Conversation Website:



Implementing 21st Century Skills: Steps to Build Momentum

• School-Level Reform
• Learning Reform
• Systemic Change
• Professional Development

Session Facilitator(s): Sheryl Nussbaum-Beach
Affiliation: 21st Century Collaborative, LLC & Powerful Learning Practice, LLC

If using technology is so easy, why is implementation so difficult? Preparing students for the 21st Century calls for collective action of all stakeholders and this workshop looks at the steps needed to build momentum and garner buy-in from the entire school community. Participants will discuss ways to plan collectively and strategically for the future, develop a professional development plan for 21st Century skill building, and make sure all students have equitable access to a 21st century education.

Conversation Website: http://21stcenturylearning.wikispaces.com/educon21



It’s all about design: Designing an Expeditionary Learning Environment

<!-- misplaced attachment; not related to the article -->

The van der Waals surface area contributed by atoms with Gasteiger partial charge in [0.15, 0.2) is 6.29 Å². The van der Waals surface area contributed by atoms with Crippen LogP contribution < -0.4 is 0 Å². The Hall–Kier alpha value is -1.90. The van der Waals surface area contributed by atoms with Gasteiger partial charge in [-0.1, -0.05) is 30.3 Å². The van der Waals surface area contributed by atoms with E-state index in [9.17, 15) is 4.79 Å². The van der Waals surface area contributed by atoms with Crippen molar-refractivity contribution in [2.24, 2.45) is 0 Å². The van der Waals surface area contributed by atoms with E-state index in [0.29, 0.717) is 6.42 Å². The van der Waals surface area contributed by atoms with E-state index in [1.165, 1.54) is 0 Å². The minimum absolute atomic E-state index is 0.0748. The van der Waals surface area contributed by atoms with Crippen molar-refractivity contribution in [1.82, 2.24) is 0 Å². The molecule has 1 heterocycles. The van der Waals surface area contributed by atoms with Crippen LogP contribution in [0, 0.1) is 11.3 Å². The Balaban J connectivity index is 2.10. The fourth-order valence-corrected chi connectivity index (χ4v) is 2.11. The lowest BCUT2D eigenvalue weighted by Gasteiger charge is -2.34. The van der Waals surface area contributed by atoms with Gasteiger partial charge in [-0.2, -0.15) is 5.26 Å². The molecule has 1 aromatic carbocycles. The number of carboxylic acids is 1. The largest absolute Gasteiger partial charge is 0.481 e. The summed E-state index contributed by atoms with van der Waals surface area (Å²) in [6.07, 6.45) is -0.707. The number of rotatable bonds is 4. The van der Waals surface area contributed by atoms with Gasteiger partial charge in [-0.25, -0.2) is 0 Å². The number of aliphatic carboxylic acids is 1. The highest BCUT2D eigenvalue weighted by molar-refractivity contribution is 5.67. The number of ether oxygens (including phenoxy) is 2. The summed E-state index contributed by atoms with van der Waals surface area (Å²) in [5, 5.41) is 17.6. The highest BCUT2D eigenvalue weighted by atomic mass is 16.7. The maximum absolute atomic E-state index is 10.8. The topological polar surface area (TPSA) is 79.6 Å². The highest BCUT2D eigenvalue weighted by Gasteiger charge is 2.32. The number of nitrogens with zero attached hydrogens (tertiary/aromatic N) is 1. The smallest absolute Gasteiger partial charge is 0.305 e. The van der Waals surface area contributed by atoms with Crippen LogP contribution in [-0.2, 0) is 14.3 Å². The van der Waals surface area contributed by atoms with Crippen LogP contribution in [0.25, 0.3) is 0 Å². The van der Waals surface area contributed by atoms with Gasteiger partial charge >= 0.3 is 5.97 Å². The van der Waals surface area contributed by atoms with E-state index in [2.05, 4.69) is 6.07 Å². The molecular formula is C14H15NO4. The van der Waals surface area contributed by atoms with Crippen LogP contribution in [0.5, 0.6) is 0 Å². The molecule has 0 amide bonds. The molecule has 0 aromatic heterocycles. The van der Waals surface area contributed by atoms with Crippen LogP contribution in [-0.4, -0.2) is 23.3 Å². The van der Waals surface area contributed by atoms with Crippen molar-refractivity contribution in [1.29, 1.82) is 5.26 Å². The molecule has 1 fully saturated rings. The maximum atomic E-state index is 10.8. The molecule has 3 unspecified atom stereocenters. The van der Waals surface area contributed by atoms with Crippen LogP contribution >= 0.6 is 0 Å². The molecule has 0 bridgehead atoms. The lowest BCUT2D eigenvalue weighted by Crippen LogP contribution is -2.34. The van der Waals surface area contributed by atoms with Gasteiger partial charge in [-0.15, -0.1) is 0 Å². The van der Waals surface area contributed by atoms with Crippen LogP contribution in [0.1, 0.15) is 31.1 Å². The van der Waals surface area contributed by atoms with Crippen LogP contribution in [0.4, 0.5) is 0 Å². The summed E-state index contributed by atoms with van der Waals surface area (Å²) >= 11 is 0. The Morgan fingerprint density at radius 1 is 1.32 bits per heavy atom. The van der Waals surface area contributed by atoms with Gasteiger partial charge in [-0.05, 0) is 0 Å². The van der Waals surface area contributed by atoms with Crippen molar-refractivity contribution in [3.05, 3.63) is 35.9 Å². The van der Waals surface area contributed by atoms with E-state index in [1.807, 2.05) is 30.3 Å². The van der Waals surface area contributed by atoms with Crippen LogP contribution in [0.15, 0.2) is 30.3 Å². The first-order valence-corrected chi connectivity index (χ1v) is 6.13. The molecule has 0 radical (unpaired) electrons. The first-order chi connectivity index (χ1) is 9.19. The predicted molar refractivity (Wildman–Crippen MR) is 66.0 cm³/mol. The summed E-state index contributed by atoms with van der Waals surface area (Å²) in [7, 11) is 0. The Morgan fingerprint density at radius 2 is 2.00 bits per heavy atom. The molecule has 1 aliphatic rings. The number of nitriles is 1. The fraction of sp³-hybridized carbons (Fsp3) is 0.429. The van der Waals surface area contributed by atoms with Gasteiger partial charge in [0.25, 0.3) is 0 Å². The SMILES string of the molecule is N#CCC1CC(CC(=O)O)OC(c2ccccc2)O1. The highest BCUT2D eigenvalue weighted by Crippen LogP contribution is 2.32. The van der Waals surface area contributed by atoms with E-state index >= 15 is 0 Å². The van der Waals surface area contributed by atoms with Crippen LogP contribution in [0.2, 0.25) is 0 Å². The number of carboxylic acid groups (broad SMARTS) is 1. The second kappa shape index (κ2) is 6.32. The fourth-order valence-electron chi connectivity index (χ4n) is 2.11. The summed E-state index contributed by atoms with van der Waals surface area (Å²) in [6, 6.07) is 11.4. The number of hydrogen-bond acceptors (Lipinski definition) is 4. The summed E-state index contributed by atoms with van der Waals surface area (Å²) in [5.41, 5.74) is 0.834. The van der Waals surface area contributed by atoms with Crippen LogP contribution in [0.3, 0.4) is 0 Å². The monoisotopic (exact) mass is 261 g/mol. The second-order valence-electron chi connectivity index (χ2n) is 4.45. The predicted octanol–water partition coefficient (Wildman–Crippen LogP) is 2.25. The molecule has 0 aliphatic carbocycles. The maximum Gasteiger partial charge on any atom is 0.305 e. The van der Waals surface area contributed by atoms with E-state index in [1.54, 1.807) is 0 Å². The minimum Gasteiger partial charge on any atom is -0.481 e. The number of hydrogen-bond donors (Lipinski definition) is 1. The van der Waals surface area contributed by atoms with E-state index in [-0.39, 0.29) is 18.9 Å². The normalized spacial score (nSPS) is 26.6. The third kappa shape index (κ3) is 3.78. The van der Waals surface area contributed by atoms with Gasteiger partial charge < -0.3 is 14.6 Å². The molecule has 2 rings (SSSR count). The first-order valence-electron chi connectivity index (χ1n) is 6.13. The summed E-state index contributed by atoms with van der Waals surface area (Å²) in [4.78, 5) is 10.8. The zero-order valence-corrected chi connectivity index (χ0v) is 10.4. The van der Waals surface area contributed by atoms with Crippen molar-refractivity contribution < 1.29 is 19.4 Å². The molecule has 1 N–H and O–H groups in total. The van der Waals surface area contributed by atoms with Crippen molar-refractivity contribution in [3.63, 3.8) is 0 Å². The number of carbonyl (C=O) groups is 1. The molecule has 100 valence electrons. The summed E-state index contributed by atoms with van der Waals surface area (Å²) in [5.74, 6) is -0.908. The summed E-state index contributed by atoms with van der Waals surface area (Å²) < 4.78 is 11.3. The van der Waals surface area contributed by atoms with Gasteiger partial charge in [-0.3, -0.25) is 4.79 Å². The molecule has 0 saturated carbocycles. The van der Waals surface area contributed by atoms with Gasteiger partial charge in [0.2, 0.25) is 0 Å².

• School-Level Reform
• Classroom Reform
• Learning Reform
• Systemic Change
• Professional Development
• High School
• Middle School

Session Facilitator(s): Brent Loken
Affiliation: Hsinchu International School

How do schools design curriculum that is both engaging as well as academically rigorous? How can we design our curriculum to help our students become experts of information, not just novice consumers of facts? During this session, we will use an original amalgamation of Understanding by Design (UBD) and Expeditionary Learning models to develop units that are thoughtful, engaging and rigorous. These peer reviewed expeditions clump “concepts” into big ideas and challenge students to dig deep to uncover the essential understanding of the expedition. The design of these expeditions epitomizes the CES principles of “Less is More, depth over coverage” and “Learning to use one’s mind well”. Bring ideas and come ready to design expeditions which will change the way you teach and the way your students learn. It’s all about design.

Conversation Website:




Knock Down the Walls: Towards a Model of Open Pedagogy


• School-Level Reform
• Classroom Reform
• Learning Reform
• Systemic Change
• All School Levels
• Professional Development

Session Facilitator(s): Alec Couros
Affiliation: Faculty of Education, University of Regina